The economies of five developing Southeast Asian nations are referred to as the Tiger Cub Economies: Indonesia, Malaysia, the Philippines, Thailand, and Vietnam. These developing economies are following the export-driven economic model that enabled the Four Asian Tigers (Hong Kong, Singapore, South Korea, and Taiwan) to become highly developed industrial economies. Therefore, these aspiring Tiger countries are referred to as “cubs.”
Indonesia is the world’s largest island country and is an emerging market economies that currently has the 16th highest nominal GDP in the world. Despite a high nominal GDP, Indonesia's per capita GDP is well below the global average. Historically, the Indonesian economy was heavily dependent on agriculture. However, the current economy is more diversified. Estimates suggest Indonesia’s GDP (PPP) is $3.481 trillion and GDP per capita is $4,116. The country is the largest economy in Southeast Asia in terms of GDP.
Palm oil production is an important economic activity in Indonesia, and is the world leader in this sector. The country has a well-developed automotive industry and is the 17th largest motor vehicle producer in the world. Indonesia is the world's second biggest instant noodle producer. Palm oil, coal briquettes, motor vehicles, telephones, computers, and jewelry are the top exports of the country. China, the USA, Japan, Singapore, and India are Indonesia's top five export partners.
Another Tiger Cub nation, Malaysia is the world’s 35th largest and 23rd most competitive economy. Malaysia's GDP (PPP) was $0.816 trillion in 2016 and its per capita GDP was $28,281. The country is the third most prosperous Southeast Asian nation, and a significant proportion of Malaysia's citizens here enjoy a relatively high standard of living. Malaysia's economy is market-oriented, relatively open state-oriented, and diversified.
Malaysia is the world’s second biggest palm oil products exporter. Liquefied natural gas, petroleum, machinery, vehicles, wood and wood products, chemicals are some of Malaysia's other top export products. Malaysia’s main export partners are Singapore, China, Japan, USA, and Thailand.
3. The Philippines
The Philippines is the world's 34th biggest economy in terms of nominal GDP, and it is the sixth richest Southeast Asian economy in terms of GDP per capita. The economy of the Philippines is in a transitional phase, moving from a high reliance on agriculture to a service-sector and manufacturing based economy. The GDP (PPP) of the Philippines was $0.961 trillion in 2017, and and the GDP per capita is estimated at $3,429. Wide income disparities exist between the country's various socioeconomic classes. Growth disparities between the different regions of Philippines are also a reality.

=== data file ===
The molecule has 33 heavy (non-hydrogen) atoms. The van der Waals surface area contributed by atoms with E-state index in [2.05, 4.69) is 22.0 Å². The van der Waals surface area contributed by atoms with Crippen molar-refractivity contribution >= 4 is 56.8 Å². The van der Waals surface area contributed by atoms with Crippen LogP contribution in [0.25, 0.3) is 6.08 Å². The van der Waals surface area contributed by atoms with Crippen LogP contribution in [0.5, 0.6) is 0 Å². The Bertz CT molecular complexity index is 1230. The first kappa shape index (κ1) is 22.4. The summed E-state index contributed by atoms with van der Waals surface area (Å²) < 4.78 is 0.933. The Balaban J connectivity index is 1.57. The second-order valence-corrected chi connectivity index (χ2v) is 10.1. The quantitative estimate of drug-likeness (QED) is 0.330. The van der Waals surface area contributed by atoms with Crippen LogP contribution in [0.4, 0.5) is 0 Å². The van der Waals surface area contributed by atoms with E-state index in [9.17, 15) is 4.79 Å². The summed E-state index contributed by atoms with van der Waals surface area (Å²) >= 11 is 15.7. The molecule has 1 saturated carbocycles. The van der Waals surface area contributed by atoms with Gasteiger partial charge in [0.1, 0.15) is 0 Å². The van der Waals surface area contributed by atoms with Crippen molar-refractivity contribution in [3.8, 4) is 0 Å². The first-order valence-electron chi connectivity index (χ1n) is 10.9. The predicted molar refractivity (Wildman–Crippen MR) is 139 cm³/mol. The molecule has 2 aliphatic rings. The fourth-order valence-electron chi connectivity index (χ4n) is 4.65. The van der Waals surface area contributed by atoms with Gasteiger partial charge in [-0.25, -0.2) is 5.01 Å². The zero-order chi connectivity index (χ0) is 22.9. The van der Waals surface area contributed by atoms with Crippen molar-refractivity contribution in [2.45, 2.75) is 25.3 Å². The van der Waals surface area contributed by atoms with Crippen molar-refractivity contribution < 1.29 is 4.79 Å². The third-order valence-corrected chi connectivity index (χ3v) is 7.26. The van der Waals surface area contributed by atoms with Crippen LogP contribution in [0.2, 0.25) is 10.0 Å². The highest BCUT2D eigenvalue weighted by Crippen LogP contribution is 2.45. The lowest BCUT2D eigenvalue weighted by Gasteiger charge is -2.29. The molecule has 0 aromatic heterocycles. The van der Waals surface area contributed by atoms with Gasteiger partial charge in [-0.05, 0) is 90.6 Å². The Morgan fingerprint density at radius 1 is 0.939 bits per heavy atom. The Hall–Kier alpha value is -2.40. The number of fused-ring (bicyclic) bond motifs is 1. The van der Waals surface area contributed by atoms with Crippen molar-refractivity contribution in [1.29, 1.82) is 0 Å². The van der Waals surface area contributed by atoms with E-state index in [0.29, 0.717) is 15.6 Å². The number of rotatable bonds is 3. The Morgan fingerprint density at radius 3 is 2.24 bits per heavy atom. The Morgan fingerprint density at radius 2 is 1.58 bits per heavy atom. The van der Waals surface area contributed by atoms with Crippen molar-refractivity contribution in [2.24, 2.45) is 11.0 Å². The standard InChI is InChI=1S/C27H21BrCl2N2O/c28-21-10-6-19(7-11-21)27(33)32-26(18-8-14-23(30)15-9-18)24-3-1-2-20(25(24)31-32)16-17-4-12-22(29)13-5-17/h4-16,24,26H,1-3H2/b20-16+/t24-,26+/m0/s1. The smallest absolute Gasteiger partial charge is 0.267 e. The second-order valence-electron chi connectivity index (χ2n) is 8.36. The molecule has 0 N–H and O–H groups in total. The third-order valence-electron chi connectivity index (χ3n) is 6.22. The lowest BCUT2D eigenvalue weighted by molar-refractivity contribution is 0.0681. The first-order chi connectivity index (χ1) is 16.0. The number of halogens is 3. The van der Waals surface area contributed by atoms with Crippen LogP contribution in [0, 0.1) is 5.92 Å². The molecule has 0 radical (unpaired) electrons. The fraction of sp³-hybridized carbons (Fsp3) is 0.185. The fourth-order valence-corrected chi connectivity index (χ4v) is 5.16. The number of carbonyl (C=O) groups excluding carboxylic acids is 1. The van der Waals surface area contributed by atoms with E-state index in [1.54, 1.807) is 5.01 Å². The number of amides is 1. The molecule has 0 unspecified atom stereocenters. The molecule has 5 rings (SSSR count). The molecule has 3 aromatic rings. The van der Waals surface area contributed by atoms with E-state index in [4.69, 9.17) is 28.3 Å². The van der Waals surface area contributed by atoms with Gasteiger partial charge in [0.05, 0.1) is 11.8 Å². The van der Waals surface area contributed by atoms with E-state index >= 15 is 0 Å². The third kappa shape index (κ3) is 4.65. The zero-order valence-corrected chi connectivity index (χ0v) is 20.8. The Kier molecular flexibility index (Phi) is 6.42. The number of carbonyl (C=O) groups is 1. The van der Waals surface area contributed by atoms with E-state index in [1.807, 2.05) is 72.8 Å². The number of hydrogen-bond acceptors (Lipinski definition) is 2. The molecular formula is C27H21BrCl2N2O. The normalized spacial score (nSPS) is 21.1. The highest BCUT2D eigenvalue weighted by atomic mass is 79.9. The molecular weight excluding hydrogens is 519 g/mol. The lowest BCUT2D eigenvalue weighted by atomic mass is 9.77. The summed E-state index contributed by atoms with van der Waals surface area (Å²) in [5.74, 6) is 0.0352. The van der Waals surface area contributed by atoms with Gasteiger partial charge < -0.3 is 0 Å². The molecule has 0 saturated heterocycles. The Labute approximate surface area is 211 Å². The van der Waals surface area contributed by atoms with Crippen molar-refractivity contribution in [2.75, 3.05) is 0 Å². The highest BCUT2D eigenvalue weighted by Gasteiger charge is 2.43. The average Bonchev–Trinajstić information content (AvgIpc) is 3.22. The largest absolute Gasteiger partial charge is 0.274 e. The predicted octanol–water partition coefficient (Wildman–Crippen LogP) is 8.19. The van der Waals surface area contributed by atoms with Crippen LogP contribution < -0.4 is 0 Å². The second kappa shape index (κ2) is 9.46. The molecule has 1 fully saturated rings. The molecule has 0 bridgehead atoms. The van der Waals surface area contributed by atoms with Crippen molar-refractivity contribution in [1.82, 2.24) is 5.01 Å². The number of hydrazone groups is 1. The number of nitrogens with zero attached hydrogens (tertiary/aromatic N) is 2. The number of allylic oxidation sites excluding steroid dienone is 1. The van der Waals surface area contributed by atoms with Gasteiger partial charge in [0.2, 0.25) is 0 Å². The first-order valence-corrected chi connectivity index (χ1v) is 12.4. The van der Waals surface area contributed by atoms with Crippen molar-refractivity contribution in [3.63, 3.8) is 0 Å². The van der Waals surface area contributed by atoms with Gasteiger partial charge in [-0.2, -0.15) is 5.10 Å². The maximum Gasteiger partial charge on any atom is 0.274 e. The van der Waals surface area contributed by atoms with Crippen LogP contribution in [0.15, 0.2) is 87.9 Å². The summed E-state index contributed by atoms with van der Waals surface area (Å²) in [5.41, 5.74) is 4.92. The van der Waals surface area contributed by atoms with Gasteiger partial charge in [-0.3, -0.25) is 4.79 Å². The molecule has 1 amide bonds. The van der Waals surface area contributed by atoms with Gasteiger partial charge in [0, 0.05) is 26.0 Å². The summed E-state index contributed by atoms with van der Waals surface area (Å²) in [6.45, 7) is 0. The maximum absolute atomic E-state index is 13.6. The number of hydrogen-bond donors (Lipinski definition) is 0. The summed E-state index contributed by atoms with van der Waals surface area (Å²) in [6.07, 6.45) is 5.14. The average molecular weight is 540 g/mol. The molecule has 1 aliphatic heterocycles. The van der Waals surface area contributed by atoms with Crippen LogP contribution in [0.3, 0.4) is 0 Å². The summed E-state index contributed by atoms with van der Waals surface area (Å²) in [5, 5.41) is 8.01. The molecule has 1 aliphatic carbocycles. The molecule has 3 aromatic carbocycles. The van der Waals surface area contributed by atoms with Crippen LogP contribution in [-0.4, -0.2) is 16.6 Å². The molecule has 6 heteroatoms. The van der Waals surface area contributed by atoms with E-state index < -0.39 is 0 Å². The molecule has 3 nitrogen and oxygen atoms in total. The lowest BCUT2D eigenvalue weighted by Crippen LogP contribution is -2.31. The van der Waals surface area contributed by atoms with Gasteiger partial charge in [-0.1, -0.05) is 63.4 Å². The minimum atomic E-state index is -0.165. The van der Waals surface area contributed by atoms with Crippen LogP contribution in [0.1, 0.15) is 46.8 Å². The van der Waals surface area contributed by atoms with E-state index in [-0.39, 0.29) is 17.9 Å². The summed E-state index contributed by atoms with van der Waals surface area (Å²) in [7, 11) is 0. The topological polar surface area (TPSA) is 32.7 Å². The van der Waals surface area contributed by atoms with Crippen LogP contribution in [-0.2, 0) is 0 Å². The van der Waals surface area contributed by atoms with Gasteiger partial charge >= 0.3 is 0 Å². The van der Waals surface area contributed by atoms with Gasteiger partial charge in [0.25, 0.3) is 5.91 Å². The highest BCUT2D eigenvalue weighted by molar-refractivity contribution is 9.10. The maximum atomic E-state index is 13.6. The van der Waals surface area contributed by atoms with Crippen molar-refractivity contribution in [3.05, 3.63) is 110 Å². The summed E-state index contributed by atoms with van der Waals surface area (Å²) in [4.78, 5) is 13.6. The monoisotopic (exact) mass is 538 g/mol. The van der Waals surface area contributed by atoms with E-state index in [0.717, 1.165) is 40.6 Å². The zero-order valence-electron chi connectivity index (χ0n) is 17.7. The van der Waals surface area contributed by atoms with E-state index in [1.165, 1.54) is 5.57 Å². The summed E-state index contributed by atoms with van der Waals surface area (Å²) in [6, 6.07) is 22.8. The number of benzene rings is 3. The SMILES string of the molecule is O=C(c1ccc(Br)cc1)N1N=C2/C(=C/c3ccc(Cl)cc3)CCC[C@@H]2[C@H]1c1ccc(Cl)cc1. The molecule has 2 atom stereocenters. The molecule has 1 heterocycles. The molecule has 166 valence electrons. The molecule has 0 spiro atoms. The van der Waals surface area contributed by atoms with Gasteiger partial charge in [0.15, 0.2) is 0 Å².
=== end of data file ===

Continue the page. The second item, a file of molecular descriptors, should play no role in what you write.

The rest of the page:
Electronics assembly, food manufacturing, chemicals, fishing, petroleum, business process outsourcing are some of the biggest industries in the Philippines. Semiconductors, electronic equipment, garments, coconut oil, transport equipment are some the top exports to the nation. Japan, USA, European Union, China, and Hong Kong are the top five export partners of the Philippines.
Thailand has a highly export-oriented economy, as two-thirds of the country's GDP is derived from exports. Thailand's GDP (PPP) is US$1.108 trillion, and its GDP per capita is US$15,319. The hotel and restaurant sector is the biggest contributor (24.9%) to Thailand's GDP. The next biggest sectors are trade and logistics, which account for 13.4% of GDP, followed by agriculture (8.4%). In terms of GDP, Thailand ranks as the second largest of Southeast Asia’s economies. The country has achieved a dramatic decrease in poverty levels between 1988 and 2011, when the percentage of population living below the national poverty line decreased from 65.26% to 13.15%. The unemployment rate in Thailand is very low, but a significant proportion of the population have very low paying jobs.
Automobiles, financial services, tourism, electrical equipment, and cement are some of the biggest industries in Thailand, while machinery, electronics, chemicals, automobiles and parts, textiles, and furniture are the country's top exports. China, USA, Japan, Malaysia, and Australia are Thailand's five top export partners.
Vietnam has the world’s 47th biggest economy in terms of nominal GDP. Although the country had a highly centralized planned economy prior to the mid-1980s, it has now shifted to a mixed economy. Vietnam's economy relies heavily on foreign investment for growth, and several predictions suggest that the Vietnamese economy could soon be one of the fastest-growing in the world. The country had a GDP (PPP) of $704.507 billion in 2017, and its GDP per capita was $2,459.
The following sectors are significant contributors to Vietnam's GDP: services (44%), industrial (39%), and agricultural (17%). Agro-based industries are the biggest industries in the country, and rice, coffee, clothes, crude oil, and electronics are Vietnam's top exports. China, South Korea, Japan, and Taiwan are the biggest markets for Vietnam’s exports.